Xi added that “Countries are increasingly inter-dependent today… confronted with many common threats and challenges that no one can tackle alone. Only by enhancing solidarity and partnership, will we be able to achieve lasting stability and development.” Indian Prime Minister Narendra Modi, who addressed the Summit as a newly admitted member-state of SCO, echoed his Chinese counterpart, floating the concept of SECURE to underpin the work of SCO: ‘S’ for security for citizens, ‘E’ for economic development, ‘C’ for connectivity in the region, ‘U’ for unity, ‘R’ for respect of sovereignty, ‘E’ for environmental protection. He highlighted instability in Afghanistan as an “unfortunate effect of terrorism,” noting: “I hope the brave steps towards peace taken by President Ghani will be respected by all in the region.”
Bilaterally, as their trusted neighbors and traditional friends, Afghans expect China and India to support the implementation of Afghanistan’s mutually reinforcing peace and counterterrorism and counternarcotics strategies, while investing in the natural resources sector and connectivity infrastructure of Afghanistan. This combined security and development aid approach by China and India will go a long way in enabling Afghanistan to achieve self-reliance, in accordance with Afghanistan’s National Peace and Development Framework (NPDF) goals. Success in this endeavor will help China and India achieve their own goals of helping stabilize their surrounding region for increased “physical and digital connectivity.”
Moreover, since the security problems in Afghanistan are regionally rooted, China and India can do more to work bilaterally with each other and with Russia, Iran, and Pakistan to help stabilize and develop Afghanistan. In this regard, Afghans welcomed the informal summit between Xi and Modi in Wuhan last April, when the two leaders agreed to cooperate in Afghanistan, co-implementing economic projects that can boost economic growth and strengthen human security in Afghanistan. Needless to point out, China-India joint stabilization and development efforts will achieve their shared longer-term goal of increased connectivity across the new and old Silk Roads, the heart of which is Afghanistan.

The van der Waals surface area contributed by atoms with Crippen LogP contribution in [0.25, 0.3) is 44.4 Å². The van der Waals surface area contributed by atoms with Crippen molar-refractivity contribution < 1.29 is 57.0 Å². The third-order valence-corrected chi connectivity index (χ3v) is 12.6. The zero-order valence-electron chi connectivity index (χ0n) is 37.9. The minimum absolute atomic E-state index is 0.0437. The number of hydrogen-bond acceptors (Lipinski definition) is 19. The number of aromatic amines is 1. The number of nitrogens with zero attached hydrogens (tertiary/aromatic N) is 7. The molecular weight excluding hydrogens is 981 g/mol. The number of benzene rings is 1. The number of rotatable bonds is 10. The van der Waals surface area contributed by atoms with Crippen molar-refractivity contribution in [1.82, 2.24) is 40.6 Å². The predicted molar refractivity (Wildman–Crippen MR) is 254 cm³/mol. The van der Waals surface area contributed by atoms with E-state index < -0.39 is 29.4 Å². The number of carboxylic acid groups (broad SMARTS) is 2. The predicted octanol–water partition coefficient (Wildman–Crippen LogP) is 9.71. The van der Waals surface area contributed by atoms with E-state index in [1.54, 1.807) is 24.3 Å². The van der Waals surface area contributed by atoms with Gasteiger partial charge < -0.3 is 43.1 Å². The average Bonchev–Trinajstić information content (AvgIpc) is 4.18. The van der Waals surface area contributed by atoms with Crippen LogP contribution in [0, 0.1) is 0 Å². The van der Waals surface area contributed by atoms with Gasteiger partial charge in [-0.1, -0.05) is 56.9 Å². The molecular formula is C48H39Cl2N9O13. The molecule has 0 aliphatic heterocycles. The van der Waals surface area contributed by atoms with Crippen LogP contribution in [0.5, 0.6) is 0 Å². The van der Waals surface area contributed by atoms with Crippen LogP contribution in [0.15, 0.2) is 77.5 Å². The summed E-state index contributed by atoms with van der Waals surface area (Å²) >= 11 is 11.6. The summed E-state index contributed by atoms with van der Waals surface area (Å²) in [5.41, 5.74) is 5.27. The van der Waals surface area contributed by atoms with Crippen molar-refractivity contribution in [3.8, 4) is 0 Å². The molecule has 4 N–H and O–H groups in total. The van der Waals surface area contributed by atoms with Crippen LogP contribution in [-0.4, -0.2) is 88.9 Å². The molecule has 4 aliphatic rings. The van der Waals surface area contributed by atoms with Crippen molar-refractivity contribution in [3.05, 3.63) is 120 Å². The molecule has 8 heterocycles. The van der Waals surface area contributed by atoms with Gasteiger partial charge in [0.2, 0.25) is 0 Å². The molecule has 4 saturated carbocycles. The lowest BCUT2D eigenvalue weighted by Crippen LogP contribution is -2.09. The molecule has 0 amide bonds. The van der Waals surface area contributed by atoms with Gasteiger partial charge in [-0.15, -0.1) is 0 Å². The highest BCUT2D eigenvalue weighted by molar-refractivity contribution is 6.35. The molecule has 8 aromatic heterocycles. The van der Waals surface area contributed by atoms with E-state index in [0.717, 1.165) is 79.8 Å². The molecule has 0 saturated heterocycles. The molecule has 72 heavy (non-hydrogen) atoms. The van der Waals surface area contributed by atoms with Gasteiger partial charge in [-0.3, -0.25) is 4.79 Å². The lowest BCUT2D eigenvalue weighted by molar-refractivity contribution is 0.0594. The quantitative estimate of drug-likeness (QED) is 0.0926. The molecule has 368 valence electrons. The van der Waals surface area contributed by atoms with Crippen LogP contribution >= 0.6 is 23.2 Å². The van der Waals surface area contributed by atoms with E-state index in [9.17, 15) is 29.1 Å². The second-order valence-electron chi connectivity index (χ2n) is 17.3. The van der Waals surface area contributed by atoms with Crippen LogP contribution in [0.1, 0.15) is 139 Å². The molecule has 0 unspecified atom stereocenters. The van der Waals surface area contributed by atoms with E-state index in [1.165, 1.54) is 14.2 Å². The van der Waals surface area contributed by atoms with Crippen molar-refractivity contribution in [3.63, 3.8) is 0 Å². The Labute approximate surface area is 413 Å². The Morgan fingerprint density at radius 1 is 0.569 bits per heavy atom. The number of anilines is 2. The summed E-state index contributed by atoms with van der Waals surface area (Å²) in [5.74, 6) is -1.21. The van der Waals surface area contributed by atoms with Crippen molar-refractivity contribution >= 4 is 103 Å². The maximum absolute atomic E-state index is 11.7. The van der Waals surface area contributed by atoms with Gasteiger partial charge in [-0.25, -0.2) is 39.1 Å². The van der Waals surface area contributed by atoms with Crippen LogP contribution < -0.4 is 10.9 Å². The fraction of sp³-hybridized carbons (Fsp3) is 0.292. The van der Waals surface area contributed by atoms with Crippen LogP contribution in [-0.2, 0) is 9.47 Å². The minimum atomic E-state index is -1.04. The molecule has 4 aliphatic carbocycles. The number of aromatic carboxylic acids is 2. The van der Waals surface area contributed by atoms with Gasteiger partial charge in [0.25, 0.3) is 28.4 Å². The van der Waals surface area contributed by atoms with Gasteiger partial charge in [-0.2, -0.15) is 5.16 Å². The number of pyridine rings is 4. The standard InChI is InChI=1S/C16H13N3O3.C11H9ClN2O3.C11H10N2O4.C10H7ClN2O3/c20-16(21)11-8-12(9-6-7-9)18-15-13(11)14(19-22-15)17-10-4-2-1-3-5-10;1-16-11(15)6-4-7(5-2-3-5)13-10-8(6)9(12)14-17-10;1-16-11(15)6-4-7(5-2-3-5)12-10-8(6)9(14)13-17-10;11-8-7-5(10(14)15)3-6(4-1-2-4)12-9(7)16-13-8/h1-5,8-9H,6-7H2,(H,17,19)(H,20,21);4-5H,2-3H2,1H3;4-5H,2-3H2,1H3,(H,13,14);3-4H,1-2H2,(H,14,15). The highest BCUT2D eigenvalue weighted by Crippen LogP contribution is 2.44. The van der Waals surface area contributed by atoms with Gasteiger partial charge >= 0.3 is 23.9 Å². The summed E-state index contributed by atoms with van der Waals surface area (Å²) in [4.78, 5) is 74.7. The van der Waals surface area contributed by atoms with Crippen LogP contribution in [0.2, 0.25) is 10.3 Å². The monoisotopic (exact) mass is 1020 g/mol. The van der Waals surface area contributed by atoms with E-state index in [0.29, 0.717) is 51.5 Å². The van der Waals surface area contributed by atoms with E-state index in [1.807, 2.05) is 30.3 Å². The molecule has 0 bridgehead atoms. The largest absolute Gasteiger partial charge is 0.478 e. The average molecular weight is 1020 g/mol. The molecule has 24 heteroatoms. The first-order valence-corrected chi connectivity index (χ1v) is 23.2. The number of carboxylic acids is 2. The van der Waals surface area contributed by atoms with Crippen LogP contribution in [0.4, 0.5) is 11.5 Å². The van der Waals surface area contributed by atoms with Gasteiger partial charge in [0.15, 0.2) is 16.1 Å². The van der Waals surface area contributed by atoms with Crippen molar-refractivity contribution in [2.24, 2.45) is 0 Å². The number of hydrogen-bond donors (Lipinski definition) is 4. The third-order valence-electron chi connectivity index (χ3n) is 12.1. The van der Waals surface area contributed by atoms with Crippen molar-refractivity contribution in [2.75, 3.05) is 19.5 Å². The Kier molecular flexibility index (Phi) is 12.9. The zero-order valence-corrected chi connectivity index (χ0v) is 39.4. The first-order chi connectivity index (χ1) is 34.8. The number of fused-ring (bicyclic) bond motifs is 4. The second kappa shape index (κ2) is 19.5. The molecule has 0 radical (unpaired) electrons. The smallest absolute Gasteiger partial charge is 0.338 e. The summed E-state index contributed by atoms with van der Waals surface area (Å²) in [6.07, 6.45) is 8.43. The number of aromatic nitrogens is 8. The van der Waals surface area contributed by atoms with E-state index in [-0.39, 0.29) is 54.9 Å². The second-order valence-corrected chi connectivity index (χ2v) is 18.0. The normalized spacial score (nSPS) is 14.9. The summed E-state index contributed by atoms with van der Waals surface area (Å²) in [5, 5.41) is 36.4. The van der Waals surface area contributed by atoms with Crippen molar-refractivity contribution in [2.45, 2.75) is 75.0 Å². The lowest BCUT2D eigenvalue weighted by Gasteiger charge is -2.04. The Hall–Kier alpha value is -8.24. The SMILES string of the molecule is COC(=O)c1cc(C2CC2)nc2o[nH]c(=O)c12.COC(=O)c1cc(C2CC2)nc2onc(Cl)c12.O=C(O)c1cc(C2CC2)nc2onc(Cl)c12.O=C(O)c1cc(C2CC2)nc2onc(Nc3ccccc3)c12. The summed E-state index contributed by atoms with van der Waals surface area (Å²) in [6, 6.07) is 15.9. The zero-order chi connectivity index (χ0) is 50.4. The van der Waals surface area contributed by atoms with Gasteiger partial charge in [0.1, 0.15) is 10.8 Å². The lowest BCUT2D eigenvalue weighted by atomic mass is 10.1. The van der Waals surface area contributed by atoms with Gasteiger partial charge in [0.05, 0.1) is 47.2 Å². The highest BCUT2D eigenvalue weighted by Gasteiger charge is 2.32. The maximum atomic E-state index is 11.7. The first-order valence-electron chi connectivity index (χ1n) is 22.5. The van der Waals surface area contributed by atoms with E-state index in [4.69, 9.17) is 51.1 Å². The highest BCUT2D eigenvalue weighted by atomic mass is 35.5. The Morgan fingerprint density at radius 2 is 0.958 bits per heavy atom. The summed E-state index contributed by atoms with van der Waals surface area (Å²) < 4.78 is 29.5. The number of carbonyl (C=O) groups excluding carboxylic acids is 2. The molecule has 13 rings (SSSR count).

Trilaterally, China can do more to use its good ties and leverage with Pakistan to encourage the incoming government in Islamabad to deliver tangible results on the peace and security progress that Afghanistan and Pakistan have so far made “on paper.” For example, the trilateral Afghanistan-China-Pakistan foreign ministerial meetings can serve as an effective mechanism to enable Afghanistan and Pakistan to make tangible progress on the key goals of the Afghanistan-Pakistan Action Plan for Peace and Solidarity (APAPPS): on the part of Pakistan to help ensure a significant reduction in violence by the Taliban across Afghanistan and to persuade the Taliban leadership to initiate or respond positively to a substantive ceasefire that enables results-driven peace talks for a durable negotiated political settlement.
Multilaterally, China and India have a major opportunity to exercise fully their global leadership potential by effectively engaging with the member-states of the SCO and NATO to help translate the emerging regional and international consensus for peace in Afghanistan to end the imposed war there. In the Shanghai Spirit, China and India can work with other SCO member-states to facilitate and expedite Afghanistan’s full SCO membership, following the recent full admissions of India and Pakistan into the SCO. At the same time, China and India can help fully operationalize the Afghanistan-SCO Contact Group to support the Afghan-led peace process and to provide long-term resources for the sustainable development of Afghanistan with a focus on full-spectrum connectivity for regional peace and prosperity.